Hamstring strains and returning to running
A hamstring muscle strain refers to a tear in the muscle group which covers the back of the thigh. Most commonly occurs during running and sprinting activities, particularly during sport. This is because the muscle is contracted with excessive force in a stretched position.
Clients describe the sensation as a sudden sharp pain in the back of the thigh and sometimes a “Popping” sensation can be felt. Bruising may also appear around the area or lower down the leg following the injury.
Initially, it’s important to follow the PRICE protocol (as seen in our previous blog here ), avoid any excessive stretching of the hamstring and avoid changing the way you walk.
During a physiotherapy assessment, we can identify any factors that increased the risk of the hamstring strain to occur.
Examples of factors that increase the risk of a hamstring injury include:
- Limited hamstring flexibility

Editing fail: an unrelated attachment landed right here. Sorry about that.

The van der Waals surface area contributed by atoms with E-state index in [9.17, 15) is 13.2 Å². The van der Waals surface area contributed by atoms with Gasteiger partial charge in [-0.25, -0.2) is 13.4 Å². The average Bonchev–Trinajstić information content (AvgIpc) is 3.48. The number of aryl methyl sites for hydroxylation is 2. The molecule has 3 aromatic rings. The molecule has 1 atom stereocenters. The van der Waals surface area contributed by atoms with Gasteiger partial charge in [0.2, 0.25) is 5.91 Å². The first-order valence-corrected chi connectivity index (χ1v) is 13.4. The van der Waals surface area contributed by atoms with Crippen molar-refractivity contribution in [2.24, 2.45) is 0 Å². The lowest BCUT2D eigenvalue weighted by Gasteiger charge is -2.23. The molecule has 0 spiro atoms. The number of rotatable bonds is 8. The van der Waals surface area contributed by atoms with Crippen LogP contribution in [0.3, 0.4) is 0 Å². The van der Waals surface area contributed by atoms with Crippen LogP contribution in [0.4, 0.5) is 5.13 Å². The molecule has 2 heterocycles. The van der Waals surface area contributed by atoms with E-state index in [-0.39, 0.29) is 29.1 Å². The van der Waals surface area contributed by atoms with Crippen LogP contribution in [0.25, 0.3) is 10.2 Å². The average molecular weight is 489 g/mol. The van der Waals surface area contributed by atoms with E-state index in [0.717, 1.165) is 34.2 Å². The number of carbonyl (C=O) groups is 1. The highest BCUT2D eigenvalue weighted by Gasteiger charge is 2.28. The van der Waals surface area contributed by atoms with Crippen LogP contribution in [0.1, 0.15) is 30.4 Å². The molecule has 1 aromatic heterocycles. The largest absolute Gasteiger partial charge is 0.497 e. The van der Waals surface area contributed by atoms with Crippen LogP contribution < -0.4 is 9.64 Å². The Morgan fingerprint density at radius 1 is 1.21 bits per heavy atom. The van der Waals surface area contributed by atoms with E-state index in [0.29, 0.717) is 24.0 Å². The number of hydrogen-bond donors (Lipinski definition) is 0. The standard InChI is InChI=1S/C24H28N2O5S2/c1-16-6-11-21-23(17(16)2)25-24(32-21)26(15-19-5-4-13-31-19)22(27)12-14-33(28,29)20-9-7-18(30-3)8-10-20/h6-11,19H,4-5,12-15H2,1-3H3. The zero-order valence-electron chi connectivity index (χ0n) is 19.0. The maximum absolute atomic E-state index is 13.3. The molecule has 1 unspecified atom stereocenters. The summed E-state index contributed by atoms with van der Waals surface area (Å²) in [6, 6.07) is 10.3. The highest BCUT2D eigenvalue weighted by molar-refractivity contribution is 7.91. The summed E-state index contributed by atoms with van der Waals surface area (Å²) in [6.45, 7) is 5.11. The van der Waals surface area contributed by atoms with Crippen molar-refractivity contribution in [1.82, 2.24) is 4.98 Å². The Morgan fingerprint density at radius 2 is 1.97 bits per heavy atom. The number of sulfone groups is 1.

- Poor core stability
- Muscle imbalance
Physiotherapy treatment will be focused on improving hamstring strength and correcting any muscle imbalances that may have contributed to the injury. Manual therapy is also used to increase hamstring flexibility.
Approximately one-third of hamstring strains will recur, with the highest risk for injury recurrence being within the first 2 weeks of return to sport. The consequences of recurrence are high as recurrent hamstring strains have been shown to result in significantly more time lost than first time hamstring strains. For these reasons, it’s important to ensure a graduated strengthening and stretching protocol has been followed. At Oxford Circus Physio, we can assess to see when you’re ready to return to sport and create a return to sport plan.
To prevent hamstring strains it’s important to regularly stretch and strengthen the hamstrings. Below are some examples of exercises that may be used to stretch and strengthen the hamstrings: